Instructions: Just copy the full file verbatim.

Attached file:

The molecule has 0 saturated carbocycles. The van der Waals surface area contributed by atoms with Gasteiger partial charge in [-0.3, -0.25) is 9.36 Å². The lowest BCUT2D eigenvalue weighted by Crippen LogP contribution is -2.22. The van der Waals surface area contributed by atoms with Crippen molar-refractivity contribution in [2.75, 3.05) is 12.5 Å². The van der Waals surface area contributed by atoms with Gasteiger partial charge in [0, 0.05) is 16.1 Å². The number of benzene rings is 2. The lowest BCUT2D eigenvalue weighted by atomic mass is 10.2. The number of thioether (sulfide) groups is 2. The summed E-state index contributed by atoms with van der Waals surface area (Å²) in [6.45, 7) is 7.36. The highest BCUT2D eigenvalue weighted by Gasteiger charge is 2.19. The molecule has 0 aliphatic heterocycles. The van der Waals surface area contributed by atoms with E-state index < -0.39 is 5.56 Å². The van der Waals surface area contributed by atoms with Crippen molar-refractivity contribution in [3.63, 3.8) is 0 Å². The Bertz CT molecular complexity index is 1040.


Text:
The molecule has 0 saturated carbocycles. The van der Waals surface area contributed by atoms with Gasteiger partial charge in [-0.3, -0.25) is 9.36 Å². The lowest BCUT2D eigenvalue weighted by Crippen LogP contribution is -2.22. The van der Waals surface area contributed by atoms with Crippen molar-refractivity contribution in [2.75, 3.05) is 12.5 Å². The van der Waals surface area contributed by atoms with Gasteiger partial charge in [0, 0.05) is 16.1 Å². The number of benzene rings is 2. The lowest BCUT2D eigenvalue weighted by atomic mass is 10.2. The number of thioether (sulfide) groups is 2. The summed E-state index contributed by atoms with van der Waals surface area (Å²) in [6.45, 7) is 7.36. The highest BCUT2D eigenvalue weighted by Gasteiger charge is 2.19. The molecule has 0 aliphatic heterocycles. The van der Waals surface area contributed by atoms with E-state index < -0.39 is 5.56 Å². The van der Waals surface area contributed by atoms with Crippen molar-refractivity contribution in [3.63, 3.8) is 0 Å². The Bertz CT molecular complexity index is 1040.